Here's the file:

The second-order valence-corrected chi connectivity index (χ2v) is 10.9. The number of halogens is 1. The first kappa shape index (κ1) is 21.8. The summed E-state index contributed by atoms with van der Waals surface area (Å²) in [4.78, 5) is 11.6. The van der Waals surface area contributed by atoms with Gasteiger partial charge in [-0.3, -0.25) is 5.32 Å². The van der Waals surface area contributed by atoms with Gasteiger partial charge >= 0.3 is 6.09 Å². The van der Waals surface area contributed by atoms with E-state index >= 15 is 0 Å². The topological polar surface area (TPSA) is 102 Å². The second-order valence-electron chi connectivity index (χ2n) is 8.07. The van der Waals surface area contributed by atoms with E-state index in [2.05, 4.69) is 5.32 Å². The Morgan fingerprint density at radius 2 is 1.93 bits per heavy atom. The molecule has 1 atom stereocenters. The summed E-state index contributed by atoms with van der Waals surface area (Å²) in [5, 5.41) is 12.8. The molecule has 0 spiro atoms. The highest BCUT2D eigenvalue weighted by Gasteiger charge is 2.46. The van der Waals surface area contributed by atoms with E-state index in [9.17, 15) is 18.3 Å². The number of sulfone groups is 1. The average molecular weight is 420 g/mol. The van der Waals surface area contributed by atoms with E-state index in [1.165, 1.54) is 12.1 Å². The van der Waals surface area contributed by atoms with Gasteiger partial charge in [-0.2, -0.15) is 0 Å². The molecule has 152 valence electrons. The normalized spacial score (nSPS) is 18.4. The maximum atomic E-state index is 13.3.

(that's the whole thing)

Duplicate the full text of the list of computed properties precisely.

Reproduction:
The second-order valence-corrected chi connectivity index (χ2v) is 10.9. The number of halogens is 1. The first kappa shape index (κ1) is 21.8. The summed E-state index contributed by atoms with van der Waals surface area (Å²) in [4.78, 5) is 11.6. The van der Waals surface area contributed by atoms with Gasteiger partial charge in [-0.3, -0.25) is 5.32 Å². The van der Waals surface area contributed by atoms with Gasteiger partial charge >= 0.3 is 6.09 Å². The van der Waals surface area contributed by atoms with E-state index >= 15 is 0 Å². The topological polar surface area (TPSA) is 102 Å². The second-order valence-electron chi connectivity index (χ2n) is 8.07. The van der Waals surface area contributed by atoms with E-state index in [2.05, 4.69) is 5.32 Å². The Morgan fingerprint density at radius 2 is 1.93 bits per heavy atom. The molecule has 1 atom stereocenters. The summed E-state index contributed by atoms with van der Waals surface area (Å²) in [5, 5.41) is 12.8. The molecule has 0 spiro atoms. The highest BCUT2D eigenvalue weighted by Gasteiger charge is 2.46. The van der Waals surface area contributed by atoms with E-state index in [9.17, 15) is 18.3 Å². The number of sulfone groups is 1. The average molecular weight is 420 g/mol. The van der Waals surface area contributed by atoms with E-state index in [1.165, 1.54) is 12.1 Å². The van der Waals surface area contributed by atoms with Gasteiger partial charge in [-0.2, -0.15) is 0 Å². The molecule has 152 valence electrons. The normalized spacial score (nSPS) is 18.4. The maximum atomic E-state index is 13.3.